Musical Profile: Laura McGhee
Laura’s talent is immense and her music full of heart…,I hope you get to hear Laura sometime. She’s a terrific musician and … You’ll find these tunes getting in your head and your voice humming along!
Laura McGhee performed together with Shades Mountain Air on Saturday evening, then came and performed at our church on Sunday morning, doing her two beautiful compositions, “Roxburghe House” and “Commemoration,” the former a musical reflection on a house in Scotland where hospice work now takes place, the latter a piece she composed for a 9-11 memorial in New York. Set in the context of worship, they affected the congregation deeply. It was quite a weekend, one in which I was able to spend more time than I often do with a fellow performer in a co-bill.
I met Laura last year when we shared a performance at Moonlight on the Mountain in Hoover, Alabama, near where I live. It was a delightful evening, and her talent and musical chops were evident to all of us. When our host on Saturday evening scheduled a retirement party for all of her friends this weekend at the same listening room, she and I agreed to see if Laura could come. She came down and our band learned many of her songs beforehand (the internet is GOOD!) and she did likewise. With about two hours to go over it ahead of time, we were able to put together a seamless evening of music in which we functioned, essentially, as one band, featuring her songs in one half and ours in the other.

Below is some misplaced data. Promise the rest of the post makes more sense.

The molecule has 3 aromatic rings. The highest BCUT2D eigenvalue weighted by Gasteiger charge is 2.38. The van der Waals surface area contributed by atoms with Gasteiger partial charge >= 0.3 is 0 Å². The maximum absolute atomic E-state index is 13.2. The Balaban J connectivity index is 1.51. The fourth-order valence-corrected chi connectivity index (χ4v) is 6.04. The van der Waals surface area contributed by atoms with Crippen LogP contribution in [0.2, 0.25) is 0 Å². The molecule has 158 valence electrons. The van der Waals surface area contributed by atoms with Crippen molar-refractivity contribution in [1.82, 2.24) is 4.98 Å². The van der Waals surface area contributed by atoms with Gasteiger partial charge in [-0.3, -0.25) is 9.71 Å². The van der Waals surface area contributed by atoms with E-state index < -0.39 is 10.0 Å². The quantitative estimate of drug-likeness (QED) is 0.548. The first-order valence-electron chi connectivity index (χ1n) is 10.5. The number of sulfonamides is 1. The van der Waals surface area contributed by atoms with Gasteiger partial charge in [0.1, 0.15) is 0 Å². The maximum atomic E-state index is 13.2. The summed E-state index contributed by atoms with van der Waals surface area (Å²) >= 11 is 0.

Laura’s talent is immense and her music full of heart. I especially appreciate her lilting melodies, that soar and bend, taking the listener many places. As one who has learned the chord changes on “Steppin’ Stone,” I can attest to the deceptive ease of her playing—it underlies a studied complexity that test her backup musicians, but comes off to the audience with ease and joy, never calling attention to itself. She likes a little unexpected turn here and there. She reminds me at times of the great Stuart Duncan, a Nashville fiddler I consider one of the best anywhere.
Her songwriting is equally studied and sturdy. Energy, passion, and hard work are clear. Her guitar work is improving each time I hear her. It was a fun, fun evening for all. She writes from the heart and with great energy.
Laura’s background at the Royal Academy in Glasgow—she told me at lunch she had dedicated herself to four hours a day of practice for four years—shows in the ease and clarity of her playing. Every note comes crystal clear and her technique is obvious.
One of the joys of music, even for a part-timer like myself, is the joy of community. Laura McGhee is one who relishes the community of musicians. While she is fervently dedicated to her own path, she also is clear in her delight in joining, playing with and respecting others. Laura brings everything we Americans love about the Scottish heritage we cherish so much in the South as part of our own, and is always learning and absorbing our crazy, quilted musical cloth. Call it a melting cauldron if you will.
I hope you get to hear Laura sometime. She’s a terrific musician and a terrific person. I have her CDs and suggest you get them, too. You’ll find these tunes getting in your head and your voice humming along!
Posted on January 13, 2014, in 9-11, Art, Bluegrass, Concert, Country Music, Creativity, Culture, fiddle tunes, Music, September 11, Songwriting, Songwriting, Theology and tagged 9-11, Americana, Bluegrass, classical, Commemoration, country music, fiddle, folk, Gary Furr, Glasgow, Laura McGhee, Moonlight on the mountain, Roxburghe House, Royal Academy, Scotch Irish, Scotland, Shades Mountain Air, singer songwriter, Stuart Duncan, violin. Bookmark the permalink. Comments Off on Musical Profile: Laura McGhee.